Volatility continues as municipals were slightly weaker in spots Wednesday but outperformed U.S. Treasuries, which saw the greatest losses out long. Equities ended down.
Munis were cut up to three basis points, depending on the scale, while UST yields rose up to as much as 14 basis points in 30 years.
The two-year muni-to-Treasury ratio Wednesday was at 71%, the three-year was at 71%, the five-year at 71%, the 10-year at 72% and the 30-year at 89%, according to Refinitiv Municipal Market Data’s 3 p.m., ET, read. ICE Data Services had the two-year at 73%, the three-year at 74%, the five-year at 73%, the 10-year at 74% and the 30-year at 92% at 4 p.m.
Municipal mutual fund losses continued last week — but to a lesser extent — as the Investment Company Institute Wednesday reported investors pulled $1.291 billion from the funds in the week ending Oct. 18 after $2.645 million of outflows the previous week.
Exchange-traded funds, though, saw another week of inflows to the tune of $532 million after inflows of $681 million the week prior, according to ICI.
It was another busy day in the primary market Wednesday, as Citigroup Global Markets priced and repriced for the New York Transportation Development Corp. (Baa3/BB+//) $877.865 million of AMT special facilities revenue bonds, Series 2023, for Delta Air Lines’ LaGuardia Airport Terminals C&D Redevelopment Project, with 6s of 4/2035 at 5.60% and 5.625s at 5.85%, callable 4/1/2031.
Wells Fargo Bank priced for the Virginia Small Business Financing Authority (Aaa///) $125 million of Pure Salmon Virginia Project environmental facilities revenue bonds, Series 2022, with 5s of 12/2052 with a mandatory tender of 11/15/2024 at par, callable 5/15/2024.
In the competitive market, Minnesota (/AA+//) sold $454.175 million of certificates of participation to Jefferies, with 5s of 11/2024 at 3.90%, 5s of 2028 at 3.61%, 5s of 2033 at 3.80%, 5s of 2038 at 4.35% and 5s of 2043 at 4.63%, callable 11/1/2033.
Nevada (Aa1/AAA/AA+/) sold $433.405 million of GO capital improvement bonds, Series 2023A, to J.P. Morgan with 5s of 5/2024 at 3.78%, 5s of 2028 at 3.58%, 5s of 2033 at 3.73%, 5s of 2038 at 4.29% and 5s of 2043 at 4.63%, callable 11/1/2033.
The state also sold $13.890 million of GO natural resources and open space bonds, Series 2023B, to J.P. Morgan with 5s of 5/2024 at 3.70%, 5s of 2028 at 3.58%, 5s of 2033 at 3.73%, 5s of 2038 at 4.29% and 5s of 2043 at 4.63%, callable 11/1/2033.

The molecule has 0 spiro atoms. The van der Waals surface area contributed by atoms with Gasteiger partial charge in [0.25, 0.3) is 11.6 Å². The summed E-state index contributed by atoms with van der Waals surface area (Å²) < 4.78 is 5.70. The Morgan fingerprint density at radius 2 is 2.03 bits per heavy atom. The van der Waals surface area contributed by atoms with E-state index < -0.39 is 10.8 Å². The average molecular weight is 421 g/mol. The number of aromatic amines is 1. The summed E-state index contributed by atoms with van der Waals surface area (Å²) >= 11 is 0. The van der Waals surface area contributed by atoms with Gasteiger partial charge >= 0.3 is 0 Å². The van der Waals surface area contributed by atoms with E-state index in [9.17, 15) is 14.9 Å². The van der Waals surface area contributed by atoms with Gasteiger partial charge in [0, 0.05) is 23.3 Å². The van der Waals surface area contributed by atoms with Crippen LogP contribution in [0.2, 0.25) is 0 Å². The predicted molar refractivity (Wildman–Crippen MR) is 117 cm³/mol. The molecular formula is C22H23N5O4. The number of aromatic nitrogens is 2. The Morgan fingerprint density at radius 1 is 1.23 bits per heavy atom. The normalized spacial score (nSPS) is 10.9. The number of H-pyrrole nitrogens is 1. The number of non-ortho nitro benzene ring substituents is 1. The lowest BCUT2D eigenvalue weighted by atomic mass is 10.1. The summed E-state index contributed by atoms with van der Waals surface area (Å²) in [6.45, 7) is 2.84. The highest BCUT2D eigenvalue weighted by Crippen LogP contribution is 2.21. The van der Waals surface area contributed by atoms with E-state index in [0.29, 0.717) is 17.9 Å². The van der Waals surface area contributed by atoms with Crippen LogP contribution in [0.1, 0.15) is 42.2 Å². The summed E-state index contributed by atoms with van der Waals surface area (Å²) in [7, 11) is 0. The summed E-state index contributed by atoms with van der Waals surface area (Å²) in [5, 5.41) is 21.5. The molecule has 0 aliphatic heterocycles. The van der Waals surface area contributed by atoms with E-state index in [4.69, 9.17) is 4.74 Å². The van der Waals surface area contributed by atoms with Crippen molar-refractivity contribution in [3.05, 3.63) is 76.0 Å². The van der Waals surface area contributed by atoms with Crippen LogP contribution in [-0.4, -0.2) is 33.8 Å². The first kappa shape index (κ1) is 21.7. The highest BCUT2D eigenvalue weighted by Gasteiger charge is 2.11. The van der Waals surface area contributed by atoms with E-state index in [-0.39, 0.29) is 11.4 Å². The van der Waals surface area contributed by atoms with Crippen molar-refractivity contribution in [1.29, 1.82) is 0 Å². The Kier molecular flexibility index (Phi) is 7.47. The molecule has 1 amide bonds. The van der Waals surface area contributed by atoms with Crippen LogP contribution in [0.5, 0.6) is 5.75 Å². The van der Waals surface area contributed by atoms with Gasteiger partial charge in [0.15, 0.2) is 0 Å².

The state sold $29.505 million GO open space, parks and natural resources bonds, Series 2023C, to J.P. Morgan with 5s of 5/2024 at 3.70%, 5s of 2028 at 3.58%, 5s of 2033 at 3.73%, 5s of 2038 at 4.29% and 5s of 2043 at 4.63%, callable 11/1/2033 as well.
Additionally, the state sold $5.910 million of GO Safe Drinking Water Revolving Fund matching bonds, Series 2023D, to Hilltop Securities, with 5s of 8/2024 at 3.90%, 5s of 2028 at 3.70% and 5s of 2029 at 3.70%, noncall.
All about interest rates
All eyes will be on the November Federal Open Market Committee meeting next week. There is a very slim chance the Fed will hike rates by 25 basis points, but there is a chance the Fed may hike rates in December.
If the Fed raises rates, that will lower bond prices, said Eve Lando, portfolio manager and managing director of Thornburg Investment Management.
Since March 2022, the Fed has hiked rates 11 times, going from 25 basis points to 525 basis points.
The 10-year muni has risen from 1% to 3%, however, she noted “it hasn’t been ‘basis point for basis point’ for munis in how we followed the Treasury market.”
While muni yields widened by about 200 basis points, there has “been quite expensive compared to Treasuries on a ratio basis for some time.”
For instance, the two- to five-year muni-USTs ratios are below historical averages.
Dwindling supply, she said, is one reason for the richness of munis, she said.
New issuance is running around 21% lower year-to-date versus the same period in 2022, she said.
“The issuers hit the pause button, initially expecting the pivot, and now expecting inflation to subside and, perhaps, yields to decline,” she said.
Anecdotally, Lando noted, “some of the projects that were online pre-COVID have been repriced now and are roughly 30% more expensive.”
“So, for the issuers who paused because they thought the Fed would roll rates back and are now waiting to see if the Fed’s aggressive tightening will overpower inflation, that’s not happening yet.